Riemann and Goelzer's Comparative Grammar of Greek and Latin - Grammaire Comparée du Grec et du Latin. Première Partie: Phonétique et Étude des Formes Grecques et Latines. Riemann O. Par et Goelzer H.. Paris, Librairie Armand Colin. 1901. Pp. 540. 20 fr.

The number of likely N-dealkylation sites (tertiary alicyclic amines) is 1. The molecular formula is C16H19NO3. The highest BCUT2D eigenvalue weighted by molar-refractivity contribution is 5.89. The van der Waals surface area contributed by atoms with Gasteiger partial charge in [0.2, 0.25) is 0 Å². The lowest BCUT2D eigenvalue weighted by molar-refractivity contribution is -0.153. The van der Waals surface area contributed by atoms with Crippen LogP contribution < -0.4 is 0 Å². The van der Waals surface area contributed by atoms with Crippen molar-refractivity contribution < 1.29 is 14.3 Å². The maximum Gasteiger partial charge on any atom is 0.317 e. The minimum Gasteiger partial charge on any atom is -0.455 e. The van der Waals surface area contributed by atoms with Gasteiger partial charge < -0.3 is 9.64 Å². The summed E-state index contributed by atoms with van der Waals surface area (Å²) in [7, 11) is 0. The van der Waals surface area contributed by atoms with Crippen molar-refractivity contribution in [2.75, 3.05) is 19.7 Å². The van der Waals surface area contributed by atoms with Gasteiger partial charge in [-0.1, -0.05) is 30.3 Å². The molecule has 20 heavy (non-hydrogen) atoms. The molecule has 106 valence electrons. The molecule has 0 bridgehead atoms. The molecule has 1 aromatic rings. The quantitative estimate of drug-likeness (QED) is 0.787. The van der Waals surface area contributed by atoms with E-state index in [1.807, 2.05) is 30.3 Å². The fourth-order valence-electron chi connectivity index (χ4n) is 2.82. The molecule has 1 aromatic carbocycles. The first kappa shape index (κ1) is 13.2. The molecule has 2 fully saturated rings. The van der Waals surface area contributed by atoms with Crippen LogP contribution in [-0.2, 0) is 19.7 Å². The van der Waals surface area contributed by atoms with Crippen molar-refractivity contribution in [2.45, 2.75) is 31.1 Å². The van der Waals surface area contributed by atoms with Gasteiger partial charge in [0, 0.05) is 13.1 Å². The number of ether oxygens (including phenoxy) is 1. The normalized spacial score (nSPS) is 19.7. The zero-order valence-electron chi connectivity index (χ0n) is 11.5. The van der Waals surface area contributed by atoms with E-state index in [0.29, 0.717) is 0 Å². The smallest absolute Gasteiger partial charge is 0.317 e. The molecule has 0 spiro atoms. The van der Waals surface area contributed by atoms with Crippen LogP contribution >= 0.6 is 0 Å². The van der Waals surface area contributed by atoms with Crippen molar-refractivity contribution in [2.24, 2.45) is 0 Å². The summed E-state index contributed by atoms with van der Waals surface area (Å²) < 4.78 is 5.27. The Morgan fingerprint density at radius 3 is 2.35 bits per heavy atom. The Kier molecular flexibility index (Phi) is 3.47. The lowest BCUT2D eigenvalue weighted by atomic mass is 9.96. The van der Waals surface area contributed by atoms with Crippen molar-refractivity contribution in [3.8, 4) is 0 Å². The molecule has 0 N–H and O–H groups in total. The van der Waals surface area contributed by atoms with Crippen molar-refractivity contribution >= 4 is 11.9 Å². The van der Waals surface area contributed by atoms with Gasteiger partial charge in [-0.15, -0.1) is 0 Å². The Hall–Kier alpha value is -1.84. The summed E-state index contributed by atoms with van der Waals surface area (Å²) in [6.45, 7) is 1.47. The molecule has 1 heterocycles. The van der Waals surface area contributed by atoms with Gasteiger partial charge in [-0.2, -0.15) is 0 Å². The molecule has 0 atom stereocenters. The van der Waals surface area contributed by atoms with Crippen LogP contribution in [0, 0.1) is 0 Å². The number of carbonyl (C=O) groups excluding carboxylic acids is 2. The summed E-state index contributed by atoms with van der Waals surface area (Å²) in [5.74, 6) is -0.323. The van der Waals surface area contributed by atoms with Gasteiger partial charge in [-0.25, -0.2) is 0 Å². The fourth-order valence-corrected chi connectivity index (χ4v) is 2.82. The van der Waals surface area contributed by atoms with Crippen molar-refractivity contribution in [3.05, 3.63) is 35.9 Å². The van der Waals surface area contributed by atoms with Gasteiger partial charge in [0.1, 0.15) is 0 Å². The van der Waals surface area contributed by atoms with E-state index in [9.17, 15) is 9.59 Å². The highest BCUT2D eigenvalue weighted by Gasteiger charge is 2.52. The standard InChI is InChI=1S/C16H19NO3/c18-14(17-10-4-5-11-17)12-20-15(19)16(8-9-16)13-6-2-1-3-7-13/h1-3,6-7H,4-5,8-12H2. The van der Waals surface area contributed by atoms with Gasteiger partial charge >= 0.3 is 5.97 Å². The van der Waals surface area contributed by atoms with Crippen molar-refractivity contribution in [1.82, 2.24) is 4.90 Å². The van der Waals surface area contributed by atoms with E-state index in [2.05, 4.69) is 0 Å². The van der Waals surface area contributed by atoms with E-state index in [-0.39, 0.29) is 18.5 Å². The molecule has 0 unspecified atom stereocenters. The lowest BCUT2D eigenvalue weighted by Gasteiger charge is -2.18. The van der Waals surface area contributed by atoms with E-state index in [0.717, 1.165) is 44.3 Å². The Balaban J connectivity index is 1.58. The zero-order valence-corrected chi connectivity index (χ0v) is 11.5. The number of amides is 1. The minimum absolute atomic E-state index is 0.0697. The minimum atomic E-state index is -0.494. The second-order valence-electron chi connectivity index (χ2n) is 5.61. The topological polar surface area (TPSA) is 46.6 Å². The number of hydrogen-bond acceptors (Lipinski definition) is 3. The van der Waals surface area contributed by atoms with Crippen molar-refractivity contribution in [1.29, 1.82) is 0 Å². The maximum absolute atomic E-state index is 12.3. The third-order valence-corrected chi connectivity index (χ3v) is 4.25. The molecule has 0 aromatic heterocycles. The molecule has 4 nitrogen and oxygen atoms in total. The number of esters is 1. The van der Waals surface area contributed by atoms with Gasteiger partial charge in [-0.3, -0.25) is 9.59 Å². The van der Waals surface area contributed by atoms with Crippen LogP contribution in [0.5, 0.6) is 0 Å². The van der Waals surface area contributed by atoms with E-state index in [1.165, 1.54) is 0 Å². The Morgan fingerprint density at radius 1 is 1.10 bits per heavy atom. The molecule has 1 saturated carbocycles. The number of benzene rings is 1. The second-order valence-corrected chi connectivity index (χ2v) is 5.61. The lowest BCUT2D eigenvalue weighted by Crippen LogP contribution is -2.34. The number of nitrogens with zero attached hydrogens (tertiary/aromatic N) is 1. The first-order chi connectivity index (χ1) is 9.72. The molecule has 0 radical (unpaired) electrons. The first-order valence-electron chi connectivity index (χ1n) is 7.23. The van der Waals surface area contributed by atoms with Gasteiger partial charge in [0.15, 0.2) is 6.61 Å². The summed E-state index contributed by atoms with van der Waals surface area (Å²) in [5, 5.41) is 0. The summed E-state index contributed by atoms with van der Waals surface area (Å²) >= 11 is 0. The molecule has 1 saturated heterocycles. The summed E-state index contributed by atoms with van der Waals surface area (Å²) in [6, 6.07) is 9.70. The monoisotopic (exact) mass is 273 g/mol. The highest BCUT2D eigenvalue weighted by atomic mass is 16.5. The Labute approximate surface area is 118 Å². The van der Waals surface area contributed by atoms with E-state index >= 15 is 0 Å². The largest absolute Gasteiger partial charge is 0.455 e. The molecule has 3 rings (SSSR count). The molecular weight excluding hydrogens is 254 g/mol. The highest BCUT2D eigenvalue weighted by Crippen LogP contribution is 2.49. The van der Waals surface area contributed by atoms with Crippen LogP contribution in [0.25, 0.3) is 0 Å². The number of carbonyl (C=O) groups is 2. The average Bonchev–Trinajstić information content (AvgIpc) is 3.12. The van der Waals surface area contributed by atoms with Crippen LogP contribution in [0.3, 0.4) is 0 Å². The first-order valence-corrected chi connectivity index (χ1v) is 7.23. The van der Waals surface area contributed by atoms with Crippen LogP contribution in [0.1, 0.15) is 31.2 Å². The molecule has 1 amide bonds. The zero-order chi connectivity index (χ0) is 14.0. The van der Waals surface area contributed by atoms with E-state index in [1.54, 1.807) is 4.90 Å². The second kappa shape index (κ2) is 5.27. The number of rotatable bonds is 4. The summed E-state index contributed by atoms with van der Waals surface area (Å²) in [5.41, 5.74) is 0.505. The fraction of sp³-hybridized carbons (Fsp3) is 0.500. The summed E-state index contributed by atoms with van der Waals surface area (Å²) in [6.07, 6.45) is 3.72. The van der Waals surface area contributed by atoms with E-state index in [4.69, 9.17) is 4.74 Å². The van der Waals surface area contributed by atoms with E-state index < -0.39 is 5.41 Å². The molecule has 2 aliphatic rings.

page 362 note 1 A propos of this subject I am tempted to venture a note bearing on the treatment of labiovelars in the Aeolic group, where, as is well known, labials appear generally even before clear towels. It has seemed to me that it is on this point that we must fasten in applying Prof. Ridgeway's suggestive theory. The Aeoliaus, Homer's Achaeans, show exactly the same treatment of labiovelais as do the Umbro-Samnites in Italy and the Gaulish and British branches of the Kelts : they agree in making quC- into pC (Lat. quc-, ‘Pelasgian’ Greek τɛ-), and quU- into ku-. This is a striking coincidence of phonology, and strongly suggests Prof. Ridgeway's theory as its true interpretation. I might add a remark on the philology of another distinguished archaeologist: even the linguists stumble at times over labiovelars, and some of Mr. A. B. Cook's brilliant combinations for the Oak can only be justified by revolutionary legislation on those tough subjects. Κερκων and qucrcus is truly seductive. But if it is a true equation Κερκων is not Greek, unless we are to force it into the κς category. And if we do, we must give up the perquus original, and with it the comparison of Hercynia, the Lith. Perkunas, and probably our fir, to say nothing of the Vedic Parjanya. I would rather sacrifice the Quirites and Cercyon.
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